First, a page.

UNESCO Post Disaster Management Actions in Philippines


On October 15, 2013 at 8:12 AM (PST) a powerful earthquake (7.1 magnitude on the Moment Magnitude Scale) shook Bohol, Cebu and other parts of Central Visayas causing widespread damage and loss of life. Many significant heritage places were affected including historic urban landscapes, vernacular architecture and historic churches in Bohol and Cebu.

On November 8, 2013 Central Philippines was once again struck by a large disaster, this time by Typhoon Haiyan/Yolanda. Typhoon Haiyan, locally known as Typhoon Yolanda in the Philippines, was an unusually catastrophic tropical cyclone that devastated portions of Southeast Asia, particularly the central regions of the Philippines. It is the deadliest Philippine typhoon on record, killing at least 6,201 people in that country alone. Haiyan is also the strongest storm recorded at landfall, and unofficially the fourth strongest typhoon ever recorded in terms of wind speed. As of January 2014, bodies were still being found. The cyclone caused catastrophic destruction in the Visayas, particularly in the provinces of Samar and Leyte. According to UN estimates, about 11 million people have been affected and many have been left homeless. 

In response to Typhoon Haiyan, UNESCO has delegated its experts to create a Desk Office in Manila that would assess the extent of damage and how UNESCO could contribute to the recovery and rehabilitation of the affected areas. The UNESCO Desk in Manila has since developed needs-based project portfolios - concepts and proposals, which outline immediate response and support to the people affected and the Government of the Philippines. The proposals were developed in coordination with the United Nations Humanitarian Country Team supporting the Government of the Philippines. The proposals are included into the Strategic Response Plan (SRP) published on 10 December 2013 by the UNOCHA on behalf of the Philippine Humanitarian Country Team.

Download the project sheet of Super Typhoon Haiyan Strategic Response Plan here

SRP-included proposals

1. Project Title: Emergency Psychosocial Support for Secondary School-aged students affected by Typhoon Yolanda in the Philippines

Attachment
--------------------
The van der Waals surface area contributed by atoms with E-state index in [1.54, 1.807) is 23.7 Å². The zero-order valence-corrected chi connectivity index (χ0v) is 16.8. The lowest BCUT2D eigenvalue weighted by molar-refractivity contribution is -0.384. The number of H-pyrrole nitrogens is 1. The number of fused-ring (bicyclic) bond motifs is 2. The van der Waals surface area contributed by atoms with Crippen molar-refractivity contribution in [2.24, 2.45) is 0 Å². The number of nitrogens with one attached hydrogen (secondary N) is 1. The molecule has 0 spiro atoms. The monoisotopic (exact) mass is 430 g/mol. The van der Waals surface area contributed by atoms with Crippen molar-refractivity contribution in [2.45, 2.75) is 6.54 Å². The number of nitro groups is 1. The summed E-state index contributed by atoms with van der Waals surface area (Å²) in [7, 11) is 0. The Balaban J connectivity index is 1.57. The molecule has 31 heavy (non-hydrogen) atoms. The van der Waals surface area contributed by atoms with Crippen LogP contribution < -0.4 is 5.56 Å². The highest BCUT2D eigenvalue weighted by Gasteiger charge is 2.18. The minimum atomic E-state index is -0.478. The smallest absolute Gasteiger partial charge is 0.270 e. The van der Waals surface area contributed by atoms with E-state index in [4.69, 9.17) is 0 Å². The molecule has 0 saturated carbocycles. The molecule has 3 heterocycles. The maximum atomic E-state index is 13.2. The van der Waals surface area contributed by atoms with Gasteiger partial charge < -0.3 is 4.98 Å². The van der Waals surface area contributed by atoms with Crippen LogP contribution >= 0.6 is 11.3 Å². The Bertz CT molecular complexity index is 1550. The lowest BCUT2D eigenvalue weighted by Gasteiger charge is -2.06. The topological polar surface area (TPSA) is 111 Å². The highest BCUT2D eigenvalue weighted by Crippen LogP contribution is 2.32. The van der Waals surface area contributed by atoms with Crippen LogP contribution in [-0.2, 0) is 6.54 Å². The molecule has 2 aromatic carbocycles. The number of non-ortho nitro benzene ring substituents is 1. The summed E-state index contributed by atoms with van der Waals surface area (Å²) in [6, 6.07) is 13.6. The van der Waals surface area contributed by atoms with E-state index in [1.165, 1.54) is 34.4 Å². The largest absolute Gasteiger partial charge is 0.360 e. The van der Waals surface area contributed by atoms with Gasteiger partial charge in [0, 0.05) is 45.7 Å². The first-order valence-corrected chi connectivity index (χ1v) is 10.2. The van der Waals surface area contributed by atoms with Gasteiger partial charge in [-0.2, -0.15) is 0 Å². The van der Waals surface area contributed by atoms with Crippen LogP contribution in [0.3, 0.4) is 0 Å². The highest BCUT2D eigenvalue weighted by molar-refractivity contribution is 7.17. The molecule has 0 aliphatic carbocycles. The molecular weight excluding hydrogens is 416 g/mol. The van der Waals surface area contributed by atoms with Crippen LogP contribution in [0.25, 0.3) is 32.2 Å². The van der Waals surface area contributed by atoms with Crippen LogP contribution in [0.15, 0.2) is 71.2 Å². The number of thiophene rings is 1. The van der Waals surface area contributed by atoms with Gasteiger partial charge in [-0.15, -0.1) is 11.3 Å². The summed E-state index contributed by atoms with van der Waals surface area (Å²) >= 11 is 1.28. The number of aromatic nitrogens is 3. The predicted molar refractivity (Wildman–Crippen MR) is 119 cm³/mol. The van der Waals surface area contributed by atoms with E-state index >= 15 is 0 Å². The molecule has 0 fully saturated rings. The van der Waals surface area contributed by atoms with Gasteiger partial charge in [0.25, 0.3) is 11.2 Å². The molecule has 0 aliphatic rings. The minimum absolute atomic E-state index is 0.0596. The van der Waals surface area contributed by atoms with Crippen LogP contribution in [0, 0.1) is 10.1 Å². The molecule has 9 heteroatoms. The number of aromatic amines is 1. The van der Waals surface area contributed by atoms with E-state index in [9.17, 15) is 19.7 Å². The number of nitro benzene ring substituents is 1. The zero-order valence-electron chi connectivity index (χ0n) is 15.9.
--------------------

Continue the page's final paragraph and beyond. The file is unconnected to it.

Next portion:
Cluster: Education

Objectives: To support the Government of Philippines' education system through the enhancement of national and local capacities in response to immediate needs of secondary school children affected by emergency situations such as typhoons, earthquakes and/or floods. A collaborative effort to revisit existing tools, systems and policies in addressing post-disaster stress among school children, particularly secondary students, will be facilitated by this partnership with the Ministry of Education division heads, their principals and teachers.

Beneficiaries: 5,300 affected education personnel (Department of Education, Trainers, School principals, inspectors and teachers)

Total Proposed Budget: US$900, 000 (Japanese Government is supporting a component of this project; see Status Updates)

Project Duration: 12 months


2. Project Title: Immediate rebuilding of observing systems, strengthened hazard assessment and training on inter-agency Standard Operating Procedures (SOPs) for coastal Extreme Events in Philippines

Cluster: Early Recovery and Livelihoods

Objectives: Basic observing systems are replaced, hazard assessment is reinforced and SOPs are entrusted into the Philippines’ national Early Warning System

Total Budget: US$892,700

Project Duration: 6 months


3. Project Title: Emergency Support to the Recovery of Local Media and Humanitarian Information Capacity in Areas Affected by the Typhoon

Cluster: Early Recovery and Livelihoods

Objective: Supporting the restoration of community services to coordinate and manage the humanitarian response, reduce risks and increase resilience. This is to ensure: 

Rapid and sustainable rehabilitation of public, local and community media sectors to produce locally relevant and accurate information (including humanitarian and disaster sensitive information), increasing effectiveness of the early recovery efforts.Supporting journalists, media practitioners, and communicators to go back to work safely and professionally, with their skills upgraded to address post disaster humanitarian information needs. Mainstreaming of UN Communication for Development best practices and the UN Action Plan on Safety of Journalists into the international recovery effort.

Total Budget: US$640,000

Project Duration: 12 months


Status Updates